Trivially, we could brute force the message and discover the plaintext with a worst case of 32 guessed characters. The real question is whether or not we can decode it with fewer.

Noting that the enemy postfix their messages with the date we know that the 5th character from the end must be '#', represented by a 0. Since the ciphertext is generated by x-oring the plaintext with the key we can deduce that the key for this character must be 'b'. Running the last 5 characters through the decryption function yields

      #jmar  
 

indicating that the message was sent on the 10th March.

We might assume that the final characters of the message represent the number of the box, in which case the 7th character from the end must also be a '#', meaning that the key must be '!'. Using this key to decrypt the last 7 characters of the message yields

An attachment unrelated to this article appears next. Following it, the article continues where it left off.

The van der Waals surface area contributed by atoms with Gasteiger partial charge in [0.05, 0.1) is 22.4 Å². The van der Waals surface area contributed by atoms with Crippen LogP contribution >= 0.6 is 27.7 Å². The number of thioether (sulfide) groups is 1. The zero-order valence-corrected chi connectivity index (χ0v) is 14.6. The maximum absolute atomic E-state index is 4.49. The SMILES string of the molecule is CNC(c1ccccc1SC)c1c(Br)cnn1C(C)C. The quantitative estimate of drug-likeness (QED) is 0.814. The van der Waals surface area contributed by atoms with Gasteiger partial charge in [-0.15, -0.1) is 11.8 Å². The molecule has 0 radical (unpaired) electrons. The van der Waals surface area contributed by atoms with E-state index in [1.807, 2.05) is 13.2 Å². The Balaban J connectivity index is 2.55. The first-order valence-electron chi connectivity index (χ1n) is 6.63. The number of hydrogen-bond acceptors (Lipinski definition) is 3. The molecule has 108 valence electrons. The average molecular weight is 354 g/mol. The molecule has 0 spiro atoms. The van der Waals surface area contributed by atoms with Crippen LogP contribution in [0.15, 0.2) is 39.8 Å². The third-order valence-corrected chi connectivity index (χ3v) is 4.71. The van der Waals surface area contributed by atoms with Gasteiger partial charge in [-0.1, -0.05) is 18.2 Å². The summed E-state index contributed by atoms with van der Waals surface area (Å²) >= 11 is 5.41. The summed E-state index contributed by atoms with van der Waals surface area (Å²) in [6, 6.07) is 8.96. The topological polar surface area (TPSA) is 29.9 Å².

#e#jmar  
 

which is entirely consistent with what we already know about the plaintext. This is reasonably convincing evidence that the ticket should be deposited in box 5 and that we need just one guessed character.

Reasonably convincing, but wrong.

In last year's Enigma challenge, the predictable structure of the message's postfix signature was the crib that ultimately allowed its decryption. As such it was too tempting for me to resist using it as a red herring in this puzzle.

This time the crib is, in fact, the repeated message key.

The trick is to recognise that for single bits, addition is exactly the same as x-or. Specifically, for any pair of integers, we have

      (x+y)&1 == (x^y)&1